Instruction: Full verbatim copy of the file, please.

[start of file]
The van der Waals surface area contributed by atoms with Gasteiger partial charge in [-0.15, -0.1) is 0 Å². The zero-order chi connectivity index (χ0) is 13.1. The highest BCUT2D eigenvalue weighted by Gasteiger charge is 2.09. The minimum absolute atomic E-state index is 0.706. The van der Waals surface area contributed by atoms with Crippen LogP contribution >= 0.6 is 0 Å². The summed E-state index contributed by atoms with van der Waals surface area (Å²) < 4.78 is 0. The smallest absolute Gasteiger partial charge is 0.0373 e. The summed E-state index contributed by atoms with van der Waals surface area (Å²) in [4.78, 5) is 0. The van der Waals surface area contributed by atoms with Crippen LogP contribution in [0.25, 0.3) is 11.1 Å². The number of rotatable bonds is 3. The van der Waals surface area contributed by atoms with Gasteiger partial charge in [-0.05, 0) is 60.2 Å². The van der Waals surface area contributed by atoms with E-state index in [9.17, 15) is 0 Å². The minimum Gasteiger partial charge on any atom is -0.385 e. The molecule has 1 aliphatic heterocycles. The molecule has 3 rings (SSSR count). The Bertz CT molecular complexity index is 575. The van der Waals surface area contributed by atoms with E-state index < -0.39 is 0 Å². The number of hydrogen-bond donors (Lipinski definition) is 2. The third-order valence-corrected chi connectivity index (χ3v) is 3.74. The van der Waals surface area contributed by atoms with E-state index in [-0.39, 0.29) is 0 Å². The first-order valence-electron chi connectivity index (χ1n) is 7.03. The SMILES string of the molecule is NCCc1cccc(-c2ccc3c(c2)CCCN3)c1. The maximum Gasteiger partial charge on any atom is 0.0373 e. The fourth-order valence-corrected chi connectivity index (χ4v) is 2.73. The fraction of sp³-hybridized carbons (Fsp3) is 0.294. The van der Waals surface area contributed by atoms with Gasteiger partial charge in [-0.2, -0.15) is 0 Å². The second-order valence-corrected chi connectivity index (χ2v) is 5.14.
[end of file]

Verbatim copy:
The van der Waals surface area contributed by atoms with Gasteiger partial charge in [-0.15, -0.1) is 0 Å². The zero-order chi connectivity index (χ0) is 13.1. The highest BCUT2D eigenvalue weighted by Gasteiger charge is 2.09. The minimum absolute atomic E-state index is 0.706. The van der Waals surface area contributed by atoms with Crippen LogP contribution >= 0.6 is 0 Å². The summed E-state index contributed by atoms with van der Waals surface area (Å²) < 4.78 is 0. The smallest absolute Gasteiger partial charge is 0.0373 e. The summed E-state index contributed by atoms with van der Waals surface area (Å²) in [4.78, 5) is 0. The van der Waals surface area contributed by atoms with Crippen LogP contribution in [0.25, 0.3) is 11.1 Å². The number of rotatable bonds is 3. The van der Waals surface area contributed by atoms with Gasteiger partial charge in [-0.05, 0) is 60.2 Å². The van der Waals surface area contributed by atoms with E-state index in [9.17, 15) is 0 Å². The minimum Gasteiger partial charge on any atom is -0.385 e. The molecule has 1 aliphatic heterocycles. The molecule has 3 rings (SSSR count). The Bertz CT molecular complexity index is 575. The van der Waals surface area contributed by atoms with E-state index < -0.39 is 0 Å². The number of hydrogen-bond donors (Lipinski definition) is 2. The third-order valence-corrected chi connectivity index (χ3v) is 3.74. The van der Waals surface area contributed by atoms with E-state index in [-0.39, 0.29) is 0 Å². The first-order valence-electron chi connectivity index (χ1n) is 7.03. The SMILES string of the molecule is NCCc1cccc(-c2ccc3c(c2)CCCN3)c1. The maximum Gasteiger partial charge on any atom is 0.0373 e. The fourth-order valence-corrected chi connectivity index (χ4v) is 2.73. The fraction of sp³-hybridized carbons (Fsp3) is 0.294. The van der Waals surface area contributed by atoms with Gasteiger partial charge in [-0.2, -0.15) is 0 Å². The second-order valence-corrected chi connectivity index (χ2v) is 5.14.